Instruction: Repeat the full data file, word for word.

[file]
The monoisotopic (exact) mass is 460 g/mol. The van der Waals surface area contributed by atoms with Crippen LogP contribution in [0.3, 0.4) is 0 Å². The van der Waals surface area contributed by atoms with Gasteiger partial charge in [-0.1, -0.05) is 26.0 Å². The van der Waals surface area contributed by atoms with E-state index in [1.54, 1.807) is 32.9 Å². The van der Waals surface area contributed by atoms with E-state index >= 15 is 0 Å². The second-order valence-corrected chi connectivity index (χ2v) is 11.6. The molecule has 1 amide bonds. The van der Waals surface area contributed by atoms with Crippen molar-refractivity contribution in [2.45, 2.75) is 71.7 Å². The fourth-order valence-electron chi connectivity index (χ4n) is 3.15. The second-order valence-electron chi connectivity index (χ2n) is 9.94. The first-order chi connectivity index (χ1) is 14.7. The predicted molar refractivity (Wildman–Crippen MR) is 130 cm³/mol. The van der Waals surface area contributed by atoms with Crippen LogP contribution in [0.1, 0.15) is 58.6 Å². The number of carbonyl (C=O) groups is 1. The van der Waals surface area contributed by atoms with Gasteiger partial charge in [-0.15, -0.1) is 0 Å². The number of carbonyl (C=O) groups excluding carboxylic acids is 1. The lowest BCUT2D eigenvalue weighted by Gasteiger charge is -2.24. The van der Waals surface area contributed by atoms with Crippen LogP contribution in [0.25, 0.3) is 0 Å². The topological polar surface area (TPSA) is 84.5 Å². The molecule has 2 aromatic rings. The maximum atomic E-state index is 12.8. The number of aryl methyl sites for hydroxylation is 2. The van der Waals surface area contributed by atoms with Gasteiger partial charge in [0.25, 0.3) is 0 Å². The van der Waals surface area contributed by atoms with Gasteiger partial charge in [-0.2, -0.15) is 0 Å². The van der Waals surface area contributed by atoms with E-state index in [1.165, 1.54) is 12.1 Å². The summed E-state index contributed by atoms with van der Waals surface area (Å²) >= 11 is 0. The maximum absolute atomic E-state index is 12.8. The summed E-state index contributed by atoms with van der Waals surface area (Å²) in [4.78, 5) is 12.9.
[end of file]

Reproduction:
The monoisotopic (exact) mass is 460 g/mol. The van der Waals surface area contributed by atoms with Crippen LogP contribution in [0.3, 0.4) is 0 Å². The van der Waals surface area contributed by atoms with Gasteiger partial charge in [-0.1, -0.05) is 26.0 Å². The van der Waals surface area contributed by atoms with E-state index in [1.54, 1.807) is 32.9 Å². The van der Waals surface area contributed by atoms with E-state index >= 15 is 0 Å². The second-order valence-corrected chi connectivity index (χ2v) is 11.6. The molecule has 1 amide bonds. The van der Waals surface area contributed by atoms with Crippen molar-refractivity contribution in [2.45, 2.75) is 71.7 Å². The fourth-order valence-electron chi connectivity index (χ4n) is 3.15. The second-order valence-electron chi connectivity index (χ2n) is 9.94. The first-order chi connectivity index (χ1) is 14.7. The predicted molar refractivity (Wildman–Crippen MR) is 130 cm³/mol. The van der Waals surface area contributed by atoms with Crippen LogP contribution in [0.1, 0.15) is 58.6 Å². The number of carbonyl (C=O) groups is 1. The van der Waals surface area contributed by atoms with Gasteiger partial charge in [-0.15, -0.1) is 0 Å². The number of carbonyl (C=O) groups excluding carboxylic acids is 1. The lowest BCUT2D eigenvalue weighted by Gasteiger charge is -2.24. The van der Waals surface area contributed by atoms with Crippen LogP contribution in [0.25, 0.3) is 0 Å². The topological polar surface area (TPSA) is 84.5 Å². The molecule has 2 aromatic rings. The maximum atomic E-state index is 12.8. The number of aryl methyl sites for hydroxylation is 2. The van der Waals surface area contributed by atoms with Gasteiger partial charge in [0.25, 0.3) is 0 Å². The van der Waals surface area contributed by atoms with Gasteiger partial charge in [-0.2, -0.15) is 0 Å². The van der Waals surface area contributed by atoms with E-state index in [1.165, 1.54) is 12.1 Å². The summed E-state index contributed by atoms with van der Waals surface area (Å²) >= 11 is 0. The maximum absolute atomic E-state index is 12.8. The summed E-state index contributed by atoms with van der Waals surface area (Å²) in [4.78, 5) is 12.9.